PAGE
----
Education plays a large role in reimagining existing traditional office spaces. Workstations have evolved from corner offices and simple desks within cubicles to activity-based spaces aimed to give employees more flexibility and autonomy. We often work with local furniture vendors to understand what configuration options exist, allowing us to provide better recommendations on maximized workspace layouts. For example, in Steele County, Minnesota, our team emphasized communal spaces over traditional offices to allow for more efficient use of square footage. We shared the various workstation layouts available that best utilized their open-concept office space, providing their community corrections staff with an environment that can adjust and grow with the organization well into the future.

Hybrid working environments

On the flip side, there are organizations that embrace a hybrid model, allowing employees to work remotely. In these instances, we help clients personalize their spaces to optimize hybrid work. Our team helped design a $25 million remodel of the City of Minneapolis City Hall, where all departments had the autonomy to choose the most effective service delivery model - whether in-person, fully remote or hybrid. The majority of departments opted for a hybrid model, requiring staff to be in person three days a week. In alignment with their policy, our design approach involved creating individually assigned workspaces for each hybrid employee. While personal workspaces were a key focus, we also recognized the need for collaborative areas and dedicated focus spaces to facilitate virtual meetings with remote colleagues. This holistic design solution ensured that each employee enjoyed a designated workspace while accommodating the need for seamless virtual collaboration.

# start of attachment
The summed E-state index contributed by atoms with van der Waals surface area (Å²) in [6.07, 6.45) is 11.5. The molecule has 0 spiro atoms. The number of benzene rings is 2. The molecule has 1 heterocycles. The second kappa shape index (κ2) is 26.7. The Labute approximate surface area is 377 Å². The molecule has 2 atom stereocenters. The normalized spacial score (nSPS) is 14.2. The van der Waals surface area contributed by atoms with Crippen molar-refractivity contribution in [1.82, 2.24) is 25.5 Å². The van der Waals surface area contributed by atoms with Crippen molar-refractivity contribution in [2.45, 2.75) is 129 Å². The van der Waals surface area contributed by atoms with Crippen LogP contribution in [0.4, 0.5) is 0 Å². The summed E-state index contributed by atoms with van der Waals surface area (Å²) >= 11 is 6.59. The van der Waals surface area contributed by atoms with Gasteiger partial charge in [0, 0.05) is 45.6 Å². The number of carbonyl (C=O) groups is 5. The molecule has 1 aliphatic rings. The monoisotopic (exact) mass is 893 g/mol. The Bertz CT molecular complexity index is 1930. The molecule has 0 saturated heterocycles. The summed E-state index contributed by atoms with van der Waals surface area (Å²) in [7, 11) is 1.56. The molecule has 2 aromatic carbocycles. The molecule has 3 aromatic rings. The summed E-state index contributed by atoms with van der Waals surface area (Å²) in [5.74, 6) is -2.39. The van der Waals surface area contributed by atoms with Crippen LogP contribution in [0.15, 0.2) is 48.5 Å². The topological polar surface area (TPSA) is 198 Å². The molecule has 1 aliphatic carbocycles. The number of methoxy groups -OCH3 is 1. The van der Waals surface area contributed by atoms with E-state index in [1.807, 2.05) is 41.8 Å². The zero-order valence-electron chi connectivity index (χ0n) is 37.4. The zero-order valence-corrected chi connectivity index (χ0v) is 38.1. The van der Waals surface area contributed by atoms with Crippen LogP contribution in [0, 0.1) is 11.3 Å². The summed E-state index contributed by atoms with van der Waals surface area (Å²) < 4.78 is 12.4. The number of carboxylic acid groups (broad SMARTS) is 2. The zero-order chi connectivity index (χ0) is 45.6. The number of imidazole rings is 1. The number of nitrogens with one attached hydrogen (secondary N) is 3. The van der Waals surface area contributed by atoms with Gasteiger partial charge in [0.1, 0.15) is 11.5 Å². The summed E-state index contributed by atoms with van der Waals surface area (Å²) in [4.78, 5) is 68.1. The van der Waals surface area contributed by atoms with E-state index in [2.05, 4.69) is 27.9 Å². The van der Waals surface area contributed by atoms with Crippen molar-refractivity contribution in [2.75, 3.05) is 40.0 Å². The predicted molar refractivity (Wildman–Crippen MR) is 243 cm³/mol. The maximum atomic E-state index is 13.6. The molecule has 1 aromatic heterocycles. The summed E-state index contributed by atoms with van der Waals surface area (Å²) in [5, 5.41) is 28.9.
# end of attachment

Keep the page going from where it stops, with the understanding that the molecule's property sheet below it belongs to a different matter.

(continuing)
Whether we’re designing for a fully in-office setup or a hybrid working environment, our team takes into account the client’s values and culture, which ultimately determine the space needs. Regardless of the situation, there are several design strategies to consider to accommodate future transformation, including: